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Needless to say, if you want to reenact the dance contest scene from >Godzilla vs. the Sea Monster, Nippon Girls: Japanese Pop, Beat & Bossa Nova 1966-70 is the ideal soundtrack. Or perhaps it’s the swinging, strobe-lit nightclub from your favorite Pinky Violence film you want to recreate — you know, the type where Miki Sugimoto or Reiko Oshida might go to settle scores with a sleazy Yakuza boss who’s crossed them? In that case, this swinging compilation from the UK’s ever-reliable Big Beat label has got you covered as well, as it includes among its many delights pysch funk tracks marked by stabbing brass and crisp, wakka-wakka guitars. All the better for going about your dirty work while a crowd of blissed-out hipsters dances obliviously beneath the swirling lights.

Now, I don’t mean by the above to suggest that Nippon Girls is a film-related collection in any express sense. It’s just that, for many of us, film was the only entre we might have had into the world it represents. Japanese movies of the era painted a tantalizing portrait of the country’s urban night life during the 60s and 70s, giving the impression that, if you were ringing in the wee hours in a crowded Tokyo nightclub circa 1966-70, there was absolutely no cooler place on earth that you could have been. Nippon Girls at once adds weight to that impression while fleshing out the picture, providing an appropriately party-starting overview of the very sounds that set the habitués of those night spots to shaking their well-coiffed tail feathers.

Focusing on the furiously contemporary, female-driven pop sounds that emerged alongside the Western influenced “Group Sound” boom of the era, Nippon Girls is refreshingly free of Enka‘s sentimental balladry, as well as the kitschy cover versions of English language hits that accounted for so much of Japanese rock n’ roll during the early part of the 60s — the only exception to the last being Nana Kinomi & Leo Beats’ “Suki Sa Suki Sa Suki Sa”, a cover of The Zombies’ “I Love You” that takes so many liberties with its source material that it’s almost not a cover at all. (And, of course, if it’s charmingly fractured English you’re looking for, there is that to be found, too, in particular in Keiko Mari’s “Tsukikage No Rendezvous”, which includes such giddy exclamations as “Now I don’t know too!”)

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The collection also manages to encompass an impressively wide array of sounds, giving us an assortment of singers whose vocal stylings inhabit territories well outside those of the twee-voiced nymphets whom I think many people associate exclusively with the idea of Japanese girl pop. Of course, those “idol” types are represented as well, and memorably so; Miki Obata’s winningly goofy “Hatsu Koi No Letter”, in particular, stands out in this area, evidencing a sound and style that could easily have qualified her as Japan’s answer to France Gall. But alongside these more lightweight tracks there are also Jun Mayuzumi’s full-throated soul belter “Black Room”, fuzz psych numbers like Mie Nakao’s “Sharock No. 1″, the sophisticated Bossa Nova sounds of Ryoko Moriyama’s “Ame Agari No Samba”, and even outright trash rock in the form of the Margaret With Bunnys rave-up “Aeba Suki Suki”. What is perhaps most impressive is how the set manages to touch upon all of this stylistic diversity without once compromising its overall upbeat, club-friendly vibe, giving it a surprising consistency from start to finish.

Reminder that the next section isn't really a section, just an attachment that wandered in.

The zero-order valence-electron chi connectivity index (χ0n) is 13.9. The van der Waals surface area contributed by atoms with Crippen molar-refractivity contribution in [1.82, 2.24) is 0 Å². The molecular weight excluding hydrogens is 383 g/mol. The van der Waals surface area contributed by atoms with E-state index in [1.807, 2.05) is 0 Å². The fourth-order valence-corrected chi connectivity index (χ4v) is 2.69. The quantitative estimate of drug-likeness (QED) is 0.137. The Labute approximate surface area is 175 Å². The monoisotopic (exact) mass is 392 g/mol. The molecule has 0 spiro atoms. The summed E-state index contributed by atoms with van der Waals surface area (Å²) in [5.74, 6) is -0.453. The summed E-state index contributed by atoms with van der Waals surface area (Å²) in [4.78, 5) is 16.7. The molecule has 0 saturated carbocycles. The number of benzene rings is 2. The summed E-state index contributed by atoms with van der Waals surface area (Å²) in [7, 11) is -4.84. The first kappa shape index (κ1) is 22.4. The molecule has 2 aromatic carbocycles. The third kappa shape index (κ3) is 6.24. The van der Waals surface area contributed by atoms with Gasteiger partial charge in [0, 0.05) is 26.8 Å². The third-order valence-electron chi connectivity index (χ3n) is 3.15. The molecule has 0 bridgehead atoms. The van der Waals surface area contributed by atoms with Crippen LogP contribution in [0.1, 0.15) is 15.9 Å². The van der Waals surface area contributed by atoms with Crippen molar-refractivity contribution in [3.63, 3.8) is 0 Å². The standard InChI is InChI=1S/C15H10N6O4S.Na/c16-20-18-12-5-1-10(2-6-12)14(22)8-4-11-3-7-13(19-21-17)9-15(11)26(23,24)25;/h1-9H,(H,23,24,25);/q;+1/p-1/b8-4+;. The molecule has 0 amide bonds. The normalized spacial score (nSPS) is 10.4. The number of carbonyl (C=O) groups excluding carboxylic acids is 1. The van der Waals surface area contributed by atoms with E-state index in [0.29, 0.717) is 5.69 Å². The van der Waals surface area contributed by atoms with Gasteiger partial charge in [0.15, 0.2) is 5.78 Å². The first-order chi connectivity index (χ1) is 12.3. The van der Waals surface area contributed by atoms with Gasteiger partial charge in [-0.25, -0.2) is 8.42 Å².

Being somewhat obsessed with the Brill Building-informed idea of the the professional pop songwriter, I found Nippon Girls especially interesting for how, in its focus on original material, it puts a spotlight on the era’s top Japanese songsmiths. These were essentially the country’s Bacharachs, Webbs and Greenwhiches of the day, working both in similar styles and in response to an equally pressing and ever-evolving demand. They include figures such as Kyohei Tsutsumi, who worked as part of a team with lyricist Jun Hashimoto, and who, according to the liner notes by Cha Cha Charming magazine’s Sheila Burgel, is considered by many to be “Japan’s greatest pop writer and producer of all time”.

As a person with fairly limited previous exposure to 1960s Japanese pop, I can say with confidence that Nippon Girls offers a great introduction, though what interest it might hold for aficionados is harder to say. I was familiar with a few of its tracks due to them having previously appeared on the 2000 Goodnight Tokyo compilation (assembled by Pizzicato Five’s Yasuharu Konishi), though it would take a person with a more extensive collection than mine to determine how many others have appeared elsewhere. Whatever the case, I feel that such academic considerations are overridden by the fact that NIppon Girls is simply a great party album. As such, it is the ideal accompaniment, not only to whatever your Japanese movie fueled fantasies of what Showa era Tokyo nightlife might have been like, but also any number of real world social gatherings. In fact, it might be just the thing to have playing in the background should you and a few adventurous friends ever decide to sample any of those Japanese whiskeys you’ve been reading about on Teleport City.